Everything about this show screams dichotomy to me. I think it has a good heart and buried deep inside it there’s a real intelligence that could be put to good use in telling this story. But it’s so hopelessly ensnared in light novel trappings that I’m not sure it’s ever going to be able to escape. And every time I think it’s going to achieve a moment of emotional subtlety, it clubs me over the head with incredibly broad and manipulative dialogue.
I find something quite poignant in the fundamental observation at the heart of the series – all of the main characters basically spend their time dreaming up reasons for why they’re isolated, when the reality is that they’re simply very bad at moving along with the crowd. Hikki’s tortured navel-gazing mixed metaphor at the beginning (a lone-wolf bear) sums him up pretty well, and it’s quite affecting even if it is rather pathetic. Yukino’s ridiculously high standards for other people are just a way of justifying why none of them want anything to do with her. And Yui is simply a climber who’s neither ruthless or skilled enough to achieve the acceptance she so badly craves. The irony here – Hikki and Yukino are supposedly too honest for their own good when in fact they’re experts at self-deception – is an effective one.
It doesn’t help that this series is such a weird hodge-podge of themes floating about in the atmosphere – we meet a chuunibyou character this week in Zaimokuza Yukiteru (Hiyama Nobuyuki, bombastically funny as usual). There are parts of the Service Club premise that feel like recycled Sket Dance or Medaka Box. And it’s impossible not to see the thematic parallels with Haganai as the oddballs of the Service Club conglomerate around Hachiman – heck, we even meet a character this week who I assume is a girl dressed as a boy. It feels as if all the expected boxes are being checked off, one by one.
I really want to like Yahari, because I think ultimately it has a good message and the ability to deliver it in a pleasing way – and I think there’s still a chance I will. But it’s driving me crazy so often with its trendy clichés that I’m really not sure I’ll be able to stick it out long enough for that to happen. Another problem is that while I sympathize with all the main characters so far, I don’t especially like any of them with the marginal exception of Hikki. Three episode rule? For sure – at the very least. But I have serious doubts at the moment.
Ginga Kikoutai Majestic Prince – 02
OK, I’m sure this is just a coincidence, but what were the odds that a character named “Saionji Reika” would show up in two straight series with “Ginga” in the title? Ginga e Kickoff fans will know that name of course, and in this episode of Majestic Prince we meet the busty, boozy mechanic by the same name (played by Oohara Sayaka). Or maybe, just maybe, there’s a GeK fan somewhere at Dogakobo?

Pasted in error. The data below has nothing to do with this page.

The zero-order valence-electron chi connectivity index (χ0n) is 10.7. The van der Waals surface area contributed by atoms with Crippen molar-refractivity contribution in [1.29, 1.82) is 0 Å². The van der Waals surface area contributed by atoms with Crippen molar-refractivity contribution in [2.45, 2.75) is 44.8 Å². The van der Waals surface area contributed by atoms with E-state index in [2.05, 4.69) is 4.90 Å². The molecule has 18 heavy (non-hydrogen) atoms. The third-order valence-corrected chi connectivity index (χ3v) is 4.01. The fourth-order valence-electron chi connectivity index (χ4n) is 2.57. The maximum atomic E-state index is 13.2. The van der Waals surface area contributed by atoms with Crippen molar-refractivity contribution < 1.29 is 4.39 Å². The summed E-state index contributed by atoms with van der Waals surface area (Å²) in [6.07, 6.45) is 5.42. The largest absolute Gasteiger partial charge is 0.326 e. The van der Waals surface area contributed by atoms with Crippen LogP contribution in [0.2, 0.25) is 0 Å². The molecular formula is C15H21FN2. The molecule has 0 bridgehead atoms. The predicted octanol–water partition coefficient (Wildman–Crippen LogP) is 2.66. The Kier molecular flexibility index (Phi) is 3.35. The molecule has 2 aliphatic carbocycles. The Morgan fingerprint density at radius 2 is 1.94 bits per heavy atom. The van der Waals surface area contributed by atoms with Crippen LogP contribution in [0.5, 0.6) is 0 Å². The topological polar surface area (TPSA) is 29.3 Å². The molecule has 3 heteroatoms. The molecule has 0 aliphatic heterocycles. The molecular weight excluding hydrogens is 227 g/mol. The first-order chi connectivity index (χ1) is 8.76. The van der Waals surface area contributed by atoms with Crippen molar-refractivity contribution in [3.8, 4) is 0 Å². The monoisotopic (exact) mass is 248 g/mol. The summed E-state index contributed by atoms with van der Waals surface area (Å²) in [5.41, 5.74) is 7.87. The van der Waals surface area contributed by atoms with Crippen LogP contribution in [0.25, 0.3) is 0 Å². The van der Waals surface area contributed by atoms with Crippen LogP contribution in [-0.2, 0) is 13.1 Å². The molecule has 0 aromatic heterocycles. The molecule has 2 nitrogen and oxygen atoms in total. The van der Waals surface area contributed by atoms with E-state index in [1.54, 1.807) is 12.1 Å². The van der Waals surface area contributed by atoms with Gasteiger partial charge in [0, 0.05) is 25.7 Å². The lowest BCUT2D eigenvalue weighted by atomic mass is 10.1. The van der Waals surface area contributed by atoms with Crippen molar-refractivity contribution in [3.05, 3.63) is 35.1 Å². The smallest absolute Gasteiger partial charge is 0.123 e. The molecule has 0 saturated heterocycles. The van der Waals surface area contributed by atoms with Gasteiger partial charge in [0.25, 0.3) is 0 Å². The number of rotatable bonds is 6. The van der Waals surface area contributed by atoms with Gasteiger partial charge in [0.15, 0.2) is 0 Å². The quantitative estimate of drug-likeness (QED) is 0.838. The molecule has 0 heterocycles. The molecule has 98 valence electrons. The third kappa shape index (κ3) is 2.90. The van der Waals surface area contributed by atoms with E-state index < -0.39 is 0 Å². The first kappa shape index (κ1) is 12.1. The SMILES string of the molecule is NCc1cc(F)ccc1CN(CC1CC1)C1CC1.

As for the second episode itself, it was somewhat less relentlessly silly than the premiere, but still reveals a mecha show that doesn’t take itself nearly as seriously as the other two airing this season. We got an interesting Tiger & Bunny moment when Team Rabbit’s mobile suits were given corporate sponsors after their success made the “Majestic Princes” instant celebrities. And there’s clearly a division in opinion at HQ over the entire program, with some like Lt. Amane (Asano Masumi) openly disgusted with the use of minors as child soldiers. That especially becomes egregious in this episode, as military strategy takes a back seat to marketing and PR.
I was entertained by this episode, especially by the travails of the hapless Rabbits as they tried to deal with their newfound celebrity. However, it remains to be seen whether there’s enough meat on the bones of this premise to keep Majestic Prince going for two cours, especially if it (as seems likely) becomes less of a true comedy and more of an ironic action/drama. I won’t judge GKMP by the standards of Valvrave and especially Gargantia, because it isn’t trying to be the same kind of series those are – it doesn’t have their ambition and it certainly doesn’t have their budgets. But it still needs to be entertaining and have a raison d’etre in a crowded lexicon of mecha anime, and I have some concerns about whether it can answer those questions in the affirmative.
Photo Kano is a pretty bland offering thus far, despite the fact that Madhouse is doing the production and it has a terrific cast. Right now we’re just seeing an avalanche of heroines flashing on and off the screen, and the male lead agonizing over the dubious antics of the Photography Club. None of it is really making much of an impression either to the positive or negative, which is a tough place to build from.
I’m not generally a huge fan of the omnibus format used by the Amagami SS series, but maybe it’s a better fit for the Enterbrain school of VN than a traditional format. Love it or hate the individual routes at least Amagami always had a sense of narrative drive, which is largely lacking in PK so far. You don’t expect the male lead in this sort of series to have the charisma to carry the show, and Kazuya is certainly no different, but with so many girls fighting over screen time none of them is making much impact either. I quite liked Niimi Haruka (played by the superb Itou Kanae) – maybe there’s just something about Harukas in shows like this – and we also got the great Nakahara Mai playing the student council president, Muroto Aki. But right now I don’t see they or anything else bringing enough to the table to make Photo Kano really take off as a series.